Additional data relating to the housing and mortgage market remains generally positive. Dwelling approvals hit their highest ever monthly level in January 2015, and although they fell in February it was the second highest monthly number of approvals on record.

While this should be seen as a positive indicator for the broader economy, some regions are seeing escalating supply levels, which are likely to affect the rate of capital gain. We are already seeing the effect of a large increase in new housing supply with limited rental growth as well as lower capital gains across the apartments sector, which may slow even further as approved homes are completed.

Trends in mortgage demand vary across borrower categories

Mortgage demand remains relatively strong; however, across the broad borrower categories there are some distinctly different trends. New owner occupier home loans have tracked relatively steadily throughout the past year, falling by 1.1%, while refinanced loans have increased substantially, up almost 29% over the year. The high rate of refinancing reflects not only the very low interest rate environment, but also the fierce competition for lending across the banking sector.

The RBA published its quarterly data on household finances over the past month. The data showed that at the end of last year, the ratio of housing debt to disposable income hit a new record high of 140.3%. While that ratio hit a new peak, it is important to note that the ratio of housing assets to disposable income was recorded at 444.0%, its highest level since the September 2010 quarter.

Investor demand is also tracking higher, with the value of investment loans 22.1% higher over the year. The most significant increases in investor demand have been contained within the New South Wales and Victorian markets.

We are expecting the rate growth in investment lending to slow down over the first half of 2015 as the Australian Prudential Regulation Authority (APRA) becomes more vigilant on investment lending, and lenders are placed under further pressure to ensure the value of their investment lending doesn’t grow at a rate materially above 10% per annum.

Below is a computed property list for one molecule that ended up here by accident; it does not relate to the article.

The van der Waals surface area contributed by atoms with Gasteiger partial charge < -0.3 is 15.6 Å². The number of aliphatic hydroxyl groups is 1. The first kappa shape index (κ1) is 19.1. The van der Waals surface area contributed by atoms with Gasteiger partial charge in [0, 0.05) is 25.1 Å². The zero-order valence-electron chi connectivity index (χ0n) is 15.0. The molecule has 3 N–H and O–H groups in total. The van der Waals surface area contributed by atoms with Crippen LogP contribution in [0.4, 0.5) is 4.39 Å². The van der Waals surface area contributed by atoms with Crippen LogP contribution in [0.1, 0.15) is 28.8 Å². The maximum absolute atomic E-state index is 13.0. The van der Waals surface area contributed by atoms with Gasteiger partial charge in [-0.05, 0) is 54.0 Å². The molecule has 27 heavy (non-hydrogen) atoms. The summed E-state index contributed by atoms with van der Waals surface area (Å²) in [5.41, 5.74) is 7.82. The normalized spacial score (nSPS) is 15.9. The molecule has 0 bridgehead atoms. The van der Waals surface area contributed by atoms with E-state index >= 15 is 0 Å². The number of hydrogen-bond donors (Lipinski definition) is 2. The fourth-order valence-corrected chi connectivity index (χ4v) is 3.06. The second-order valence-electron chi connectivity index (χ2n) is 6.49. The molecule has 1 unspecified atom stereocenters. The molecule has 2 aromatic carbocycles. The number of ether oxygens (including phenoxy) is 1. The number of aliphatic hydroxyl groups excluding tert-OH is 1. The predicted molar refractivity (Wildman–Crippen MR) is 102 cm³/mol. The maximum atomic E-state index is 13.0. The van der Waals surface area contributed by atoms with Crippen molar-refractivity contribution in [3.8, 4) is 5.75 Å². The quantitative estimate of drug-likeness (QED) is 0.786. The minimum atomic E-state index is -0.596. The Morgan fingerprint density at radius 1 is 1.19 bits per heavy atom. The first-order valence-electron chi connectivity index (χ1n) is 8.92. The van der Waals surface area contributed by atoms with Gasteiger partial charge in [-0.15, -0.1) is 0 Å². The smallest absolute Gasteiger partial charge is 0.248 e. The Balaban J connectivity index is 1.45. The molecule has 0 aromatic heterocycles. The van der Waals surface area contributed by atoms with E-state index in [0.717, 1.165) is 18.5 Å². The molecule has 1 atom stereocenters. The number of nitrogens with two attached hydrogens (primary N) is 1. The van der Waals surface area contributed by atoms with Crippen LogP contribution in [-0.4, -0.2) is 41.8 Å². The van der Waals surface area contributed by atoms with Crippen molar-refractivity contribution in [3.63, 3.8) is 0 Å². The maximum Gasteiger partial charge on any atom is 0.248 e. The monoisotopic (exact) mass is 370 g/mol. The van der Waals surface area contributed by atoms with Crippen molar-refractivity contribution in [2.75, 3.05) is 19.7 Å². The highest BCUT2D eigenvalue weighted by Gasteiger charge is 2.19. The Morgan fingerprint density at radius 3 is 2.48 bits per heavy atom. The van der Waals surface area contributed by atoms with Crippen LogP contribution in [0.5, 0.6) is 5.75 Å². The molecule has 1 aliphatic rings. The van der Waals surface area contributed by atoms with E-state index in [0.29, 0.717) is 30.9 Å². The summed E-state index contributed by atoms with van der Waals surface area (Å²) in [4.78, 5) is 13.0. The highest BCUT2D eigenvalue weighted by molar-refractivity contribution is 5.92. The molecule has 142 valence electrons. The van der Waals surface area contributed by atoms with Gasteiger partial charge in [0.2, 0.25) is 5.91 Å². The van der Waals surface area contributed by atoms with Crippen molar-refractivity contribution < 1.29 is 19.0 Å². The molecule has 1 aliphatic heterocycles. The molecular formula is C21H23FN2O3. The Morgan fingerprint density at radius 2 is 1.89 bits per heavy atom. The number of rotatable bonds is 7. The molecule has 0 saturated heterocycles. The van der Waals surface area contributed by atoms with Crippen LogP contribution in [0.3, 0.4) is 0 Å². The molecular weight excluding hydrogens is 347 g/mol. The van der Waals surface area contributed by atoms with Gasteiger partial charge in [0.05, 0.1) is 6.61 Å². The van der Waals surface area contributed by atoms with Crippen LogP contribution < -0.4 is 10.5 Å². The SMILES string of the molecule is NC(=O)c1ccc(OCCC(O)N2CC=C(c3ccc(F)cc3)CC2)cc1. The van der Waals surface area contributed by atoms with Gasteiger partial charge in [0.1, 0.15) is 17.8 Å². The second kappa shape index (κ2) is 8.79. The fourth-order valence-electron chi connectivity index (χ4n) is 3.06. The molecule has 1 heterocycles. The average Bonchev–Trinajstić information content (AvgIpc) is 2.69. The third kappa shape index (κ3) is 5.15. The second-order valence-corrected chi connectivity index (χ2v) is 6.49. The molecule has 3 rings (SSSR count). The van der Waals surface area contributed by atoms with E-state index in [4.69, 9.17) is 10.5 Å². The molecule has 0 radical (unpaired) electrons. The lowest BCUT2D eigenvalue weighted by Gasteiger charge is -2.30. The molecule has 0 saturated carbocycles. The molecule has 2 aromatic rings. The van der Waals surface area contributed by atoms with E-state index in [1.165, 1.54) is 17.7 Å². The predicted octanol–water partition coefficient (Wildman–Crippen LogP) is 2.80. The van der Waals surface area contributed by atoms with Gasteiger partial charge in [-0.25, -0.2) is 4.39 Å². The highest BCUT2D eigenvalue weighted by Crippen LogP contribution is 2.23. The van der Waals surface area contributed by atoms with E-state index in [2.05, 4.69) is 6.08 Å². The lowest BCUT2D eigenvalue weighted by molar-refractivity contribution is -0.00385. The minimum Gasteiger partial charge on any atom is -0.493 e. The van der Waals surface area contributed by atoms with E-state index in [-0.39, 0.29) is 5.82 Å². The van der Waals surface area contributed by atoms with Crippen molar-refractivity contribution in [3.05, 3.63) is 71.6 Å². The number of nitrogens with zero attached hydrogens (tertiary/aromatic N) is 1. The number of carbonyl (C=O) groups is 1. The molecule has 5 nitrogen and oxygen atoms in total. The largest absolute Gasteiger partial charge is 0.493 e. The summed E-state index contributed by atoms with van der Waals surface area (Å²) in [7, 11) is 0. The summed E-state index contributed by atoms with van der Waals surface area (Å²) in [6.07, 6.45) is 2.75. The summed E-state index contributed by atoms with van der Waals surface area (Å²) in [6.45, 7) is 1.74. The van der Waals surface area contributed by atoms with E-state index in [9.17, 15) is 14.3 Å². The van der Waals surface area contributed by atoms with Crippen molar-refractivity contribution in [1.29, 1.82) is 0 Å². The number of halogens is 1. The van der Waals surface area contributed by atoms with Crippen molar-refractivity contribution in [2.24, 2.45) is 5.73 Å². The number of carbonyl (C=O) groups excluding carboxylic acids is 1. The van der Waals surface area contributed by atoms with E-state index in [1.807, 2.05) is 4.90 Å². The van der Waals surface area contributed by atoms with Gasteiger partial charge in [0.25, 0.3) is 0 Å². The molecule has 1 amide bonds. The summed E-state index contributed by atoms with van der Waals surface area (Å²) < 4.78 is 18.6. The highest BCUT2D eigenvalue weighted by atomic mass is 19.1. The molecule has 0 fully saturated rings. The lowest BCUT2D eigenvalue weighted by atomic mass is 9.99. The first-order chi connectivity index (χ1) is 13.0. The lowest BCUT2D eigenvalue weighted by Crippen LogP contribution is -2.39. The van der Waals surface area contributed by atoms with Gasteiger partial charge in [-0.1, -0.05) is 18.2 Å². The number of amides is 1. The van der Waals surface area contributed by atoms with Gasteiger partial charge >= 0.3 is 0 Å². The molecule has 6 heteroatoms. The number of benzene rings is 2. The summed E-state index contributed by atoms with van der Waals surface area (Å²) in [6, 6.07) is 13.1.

We have already seen that the cut to interest rates has had a positive impact on the residential auction market and it remains to be seen if the effect stretches further. It may encourage further investment in residential property and equities with the RBA reporting that the annual interest rate of a three-year term deposit account is just 2.75%.

Housing market conditions tapering off ?

Relatively low consumer confidence, stricter serviceability requirements for borrowers, tighter lending conditions for investors, affordability challenges and low rental yields are all factors that may contribute to the moderation in housing market conditions over 2015.

Softer labour markets and uncertain economic conditions may also contribute to less confidence from consumers. The ideal outcome for the RBA under the current and potentially lower interest rate setting would be that housing market conditions continue to moderate back to more sustainable levels; however, housing demand remains strong enough to keep dwelling construction at the current high levels and new home sales relatively high.

To date we have seen a moderation in growth; however, the rebound in value growth in Sydney is no doubt likely to be creating some headaches for the RBA.